92.      I would tend to agree with the Commission and Kyocera that, while fair compensation within the meaning of the Directive is undoubtedly intended to offset the harm caused by copying over which, as a result of an exception or limitation to the reproduction right, rightholders are deprived of any control, there is nothing in the Directive which requires that compensation to be financed always by those who carry out the copying in question. Nor, of course, is such financing excluded in any way, but whether it is the most appropriate approach may depend on the circumstances of each exception or limitation. And, where it is appropriate, whether a levy on copying devices or media is the most appropriate means of achieving it may also depend on the circumstances. For example, a levy on blank DVDs may be appropriate to provide fair compensation for private copying of films, whereas a levy on blank paper might be less appropriate than a levy on photocopiers in the context of a photocopying exception. In the case of other exceptions – for example, quotations for purposes such as criticism or review, or use for the purpose of caricature, parody or pastiche – there may well be no element on which a levy could usefully be imposed.

93.      In the light of the type of difficulties which I have outlined above, it seems to me that it will be for the national court to examine the levy set up by the UrhG in greater detail than it is possible for this Court to do. It should look at the way in which the levy is calculated with regard to photocopiers and examine how far that calculation can be carried across to a chain of devices which can together make comparable copies but in which no single device can do so independently and each device is commonly used for other purposes. It should consider whether the application of the levy to such a chain of devices, or to individual devices within the chain, provides a fair balance of rights and interests between rightholders and users. With regard to the principle of equal treatment, which is the Bundesgerichtshof’s principal concern, it should in my view consider in particular the aspect of equal treatment of the purchasers of devices (including other devices with comparable functions) and not merely that of importers or distributors, since the burden of the levy will be borne ultimately by those purchasers.

 Question 4: technological measures to combat unauthorised copying

94.      In relation to private copying, Article 5(2)(b) of the Directive requires that rightholders receive fair compensation which takes account of the application or non-application of technological measures (52) to the protected material concerned. Technological measures are those designed to prevent or restrict acts not authorised by the rightholder, and are deemed effective where the use of material is controlled by an access control or protection process (such as encryption or scrambling) or a copy control mechanism. Does the possibility of applying such measures – as opposed to their actual application – suffice to render the condition relating to fair compensation in Article 5(2)(b) inapplicable?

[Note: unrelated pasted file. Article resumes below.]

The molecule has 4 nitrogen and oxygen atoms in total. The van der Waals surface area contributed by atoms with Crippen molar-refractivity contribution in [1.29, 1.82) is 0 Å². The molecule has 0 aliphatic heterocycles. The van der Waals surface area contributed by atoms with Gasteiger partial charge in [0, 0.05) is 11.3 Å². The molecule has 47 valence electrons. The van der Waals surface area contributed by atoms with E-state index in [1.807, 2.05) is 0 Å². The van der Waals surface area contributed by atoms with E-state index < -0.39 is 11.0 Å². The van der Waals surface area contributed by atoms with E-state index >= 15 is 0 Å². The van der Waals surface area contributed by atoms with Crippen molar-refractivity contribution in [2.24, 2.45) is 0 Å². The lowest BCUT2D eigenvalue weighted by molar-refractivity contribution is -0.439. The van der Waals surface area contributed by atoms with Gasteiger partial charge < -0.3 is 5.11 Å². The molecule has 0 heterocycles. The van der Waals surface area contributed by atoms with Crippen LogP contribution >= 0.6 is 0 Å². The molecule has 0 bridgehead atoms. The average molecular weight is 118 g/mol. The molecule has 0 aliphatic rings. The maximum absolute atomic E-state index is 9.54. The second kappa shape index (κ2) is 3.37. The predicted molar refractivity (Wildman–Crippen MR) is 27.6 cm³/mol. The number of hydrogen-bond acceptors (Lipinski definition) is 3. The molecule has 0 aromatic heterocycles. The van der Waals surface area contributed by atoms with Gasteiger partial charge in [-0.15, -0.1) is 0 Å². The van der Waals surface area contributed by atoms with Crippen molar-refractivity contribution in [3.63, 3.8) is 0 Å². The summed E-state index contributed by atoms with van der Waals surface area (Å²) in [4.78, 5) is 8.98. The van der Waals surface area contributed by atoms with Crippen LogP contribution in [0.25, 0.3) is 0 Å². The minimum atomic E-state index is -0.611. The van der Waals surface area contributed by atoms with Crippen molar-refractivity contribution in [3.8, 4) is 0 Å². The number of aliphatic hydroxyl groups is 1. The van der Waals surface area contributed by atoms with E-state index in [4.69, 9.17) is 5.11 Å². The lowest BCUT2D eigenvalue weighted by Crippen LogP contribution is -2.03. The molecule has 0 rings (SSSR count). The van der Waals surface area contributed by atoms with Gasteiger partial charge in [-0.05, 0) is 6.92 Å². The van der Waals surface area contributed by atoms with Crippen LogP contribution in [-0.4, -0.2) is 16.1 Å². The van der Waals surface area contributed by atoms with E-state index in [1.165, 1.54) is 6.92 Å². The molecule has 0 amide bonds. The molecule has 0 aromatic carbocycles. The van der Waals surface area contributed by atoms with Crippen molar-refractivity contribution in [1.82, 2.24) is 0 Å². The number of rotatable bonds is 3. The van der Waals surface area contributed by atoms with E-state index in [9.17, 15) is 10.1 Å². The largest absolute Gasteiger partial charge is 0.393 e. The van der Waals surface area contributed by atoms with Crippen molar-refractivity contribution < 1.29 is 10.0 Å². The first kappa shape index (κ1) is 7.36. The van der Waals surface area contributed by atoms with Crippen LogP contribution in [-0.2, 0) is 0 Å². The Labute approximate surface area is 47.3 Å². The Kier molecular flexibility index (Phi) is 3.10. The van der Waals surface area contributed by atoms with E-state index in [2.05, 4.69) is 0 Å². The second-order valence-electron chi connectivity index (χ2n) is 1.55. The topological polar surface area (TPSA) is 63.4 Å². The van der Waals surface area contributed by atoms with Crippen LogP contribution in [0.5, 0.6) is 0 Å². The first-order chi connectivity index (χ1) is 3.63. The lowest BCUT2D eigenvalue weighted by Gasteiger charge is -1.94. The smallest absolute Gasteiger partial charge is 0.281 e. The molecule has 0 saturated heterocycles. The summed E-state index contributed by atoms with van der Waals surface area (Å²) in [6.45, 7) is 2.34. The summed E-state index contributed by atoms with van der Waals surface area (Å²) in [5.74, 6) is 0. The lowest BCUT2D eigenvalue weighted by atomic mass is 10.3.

95.      In the context of the national provisions in issue in the main proceedings, this question is relevant to the calculation of the levy (on the basis of the determination of those entitled to receive fair compensation). (53)

96.      However, I would stress again that those provisions relate to a levy applied in respect of acts of reproduction which fall both within and outwith the scope of the private-copying exception in Article 5(2)(b) of the Directive, which alone requires the application or non-application of technological measures to be taken into account. Moreover, the acts in question are, if my suggested response to question 2 is correct, confined to analogue to analogue copying. It is true that certain measures can be taken to render such copying difficult, (54) but they are largely employed to combat falsification of official documents or to secure business secrets rather than to protect copyright material. The technological measures with which the Directive is concerned are more particularly those which prevent or restrict reproduction from digital sources. As one example, a document may be made available for viewing on a computer in a form which prevents any storing or printing without a password; users may be provided with the password after registering with the rightholder, agreeing to certain conditions and paying a fee.

97.      I consequently doubt whether the answer to question 4 is relevant to the levy in issue in the main proceedings. (I do not, however, agree with Fujitsu’s submission that it is irrelevant on the ground that Article 5(2)(b) concerns reproductions not on ‘any medium’ but only on ‘audio, visual or audiovisual analogue/digital recording media’, which was the original wording of the Commission’s proposal, amended by the Council only ‘in order to simplify the wording’. (55) The Directive uses the words ‘any medium’ and cannot be interpreted contrary to their clear meaning. In any event, paper is in fact a ‘visual analogue recording medium’, even if few would normally describe it thus.) None the less, despite my doubts, I shall address the question as posed.

98.      With the exception of Fujitsu’s submission as to the irrelevancy of the question, the proposed answers form three main groups. Hewlett Packard, Kyocera, Lithuania, the Netherlands and the United Kingdom all consider that the mere possibility of resorting to ‘technological measures’ to protect a work is sufficient to rule out any requirement to provide fair compensation in respect of reproductions of the work; Ireland is broadly of the same view but advocates a case-by-case approach. By contrast, VG Wort, Germany, Poland and the Commission consider that only actual use of such measures should have that effect. Spain and Finland, on the other hand, consider that the Directive is not sufficiently explicit and that the issue is to be decided by the Member States. (All parties appear to agree, however, that when effective technological measures are actually implemented there is no entitlement to fair compensation.)